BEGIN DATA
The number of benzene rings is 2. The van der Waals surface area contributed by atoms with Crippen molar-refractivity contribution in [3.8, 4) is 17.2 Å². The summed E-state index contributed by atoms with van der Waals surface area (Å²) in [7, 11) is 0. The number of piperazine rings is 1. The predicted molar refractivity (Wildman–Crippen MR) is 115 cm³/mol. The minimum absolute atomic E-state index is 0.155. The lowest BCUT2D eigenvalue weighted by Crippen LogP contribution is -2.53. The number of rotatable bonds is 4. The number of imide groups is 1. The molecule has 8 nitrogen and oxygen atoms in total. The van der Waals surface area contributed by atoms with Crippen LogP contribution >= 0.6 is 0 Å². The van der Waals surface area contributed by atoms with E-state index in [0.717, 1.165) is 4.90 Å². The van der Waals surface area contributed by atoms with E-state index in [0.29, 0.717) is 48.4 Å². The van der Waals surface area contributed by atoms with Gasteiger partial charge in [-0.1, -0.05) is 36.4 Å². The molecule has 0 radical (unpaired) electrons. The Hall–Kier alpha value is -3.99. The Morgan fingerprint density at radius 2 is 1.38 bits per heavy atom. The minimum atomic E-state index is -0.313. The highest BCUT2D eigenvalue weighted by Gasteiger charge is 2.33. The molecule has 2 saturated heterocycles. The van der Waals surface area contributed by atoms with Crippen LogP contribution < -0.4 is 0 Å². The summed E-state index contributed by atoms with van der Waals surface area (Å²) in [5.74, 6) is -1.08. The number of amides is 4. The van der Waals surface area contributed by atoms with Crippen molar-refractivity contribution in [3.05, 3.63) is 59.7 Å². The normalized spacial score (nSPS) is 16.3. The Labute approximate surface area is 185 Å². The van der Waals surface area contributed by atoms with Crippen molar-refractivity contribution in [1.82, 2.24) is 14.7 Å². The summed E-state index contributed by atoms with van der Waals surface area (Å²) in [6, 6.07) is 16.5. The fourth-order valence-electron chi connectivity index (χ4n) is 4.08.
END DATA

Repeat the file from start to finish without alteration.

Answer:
The number of benzene rings is 2. The van der Waals surface area contributed by atoms with Crippen molar-refractivity contribution in [3.8, 4) is 17.2 Å². The summed E-state index contributed by atoms with van der Waals surface area (Å²) in [7, 11) is 0. The number of piperazine rings is 1. The predicted molar refractivity (Wildman–Crippen MR) is 115 cm³/mol. The minimum absolute atomic E-state index is 0.155. The lowest BCUT2D eigenvalue weighted by Crippen LogP contribution is -2.53. The number of rotatable bonds is 4. The number of imide groups is 1. The molecule has 8 nitrogen and oxygen atoms in total. The van der Waals surface area contributed by atoms with Crippen LogP contribution >= 0.6 is 0 Å². The van der Waals surface area contributed by atoms with E-state index in [0.717, 1.165) is 4.90 Å². The van der Waals surface area contributed by atoms with E-state index in [0.29, 0.717) is 48.4 Å². The van der Waals surface area contributed by atoms with Gasteiger partial charge in [-0.1, -0.05) is 36.4 Å². The molecule has 0 radical (unpaired) electrons. The Hall–Kier alpha value is -3.99. The Morgan fingerprint density at radius 2 is 1.38 bits per heavy atom. The minimum atomic E-state index is -0.313. The highest BCUT2D eigenvalue weighted by Gasteiger charge is 2.33. The molecule has 2 saturated heterocycles. The van der Waals surface area contributed by atoms with Crippen LogP contribution < -0.4 is 0 Å². The summed E-state index contributed by atoms with van der Waals surface area (Å²) in [5.74, 6) is -1.08. The number of amides is 4. The van der Waals surface area contributed by atoms with Crippen molar-refractivity contribution in [3.05, 3.63) is 59.7 Å². The normalized spacial score (nSPS) is 16.3. The Labute approximate surface area is 185 Å². The van der Waals surface area contributed by atoms with Crippen molar-refractivity contribution in [1.82, 2.24) is 14.7 Å². The summed E-state index contributed by atoms with van der Waals surface area (Å²) in [6, 6.07) is 16.5. The fourth-order valence-electron chi connectivity index (χ4n) is 4.08.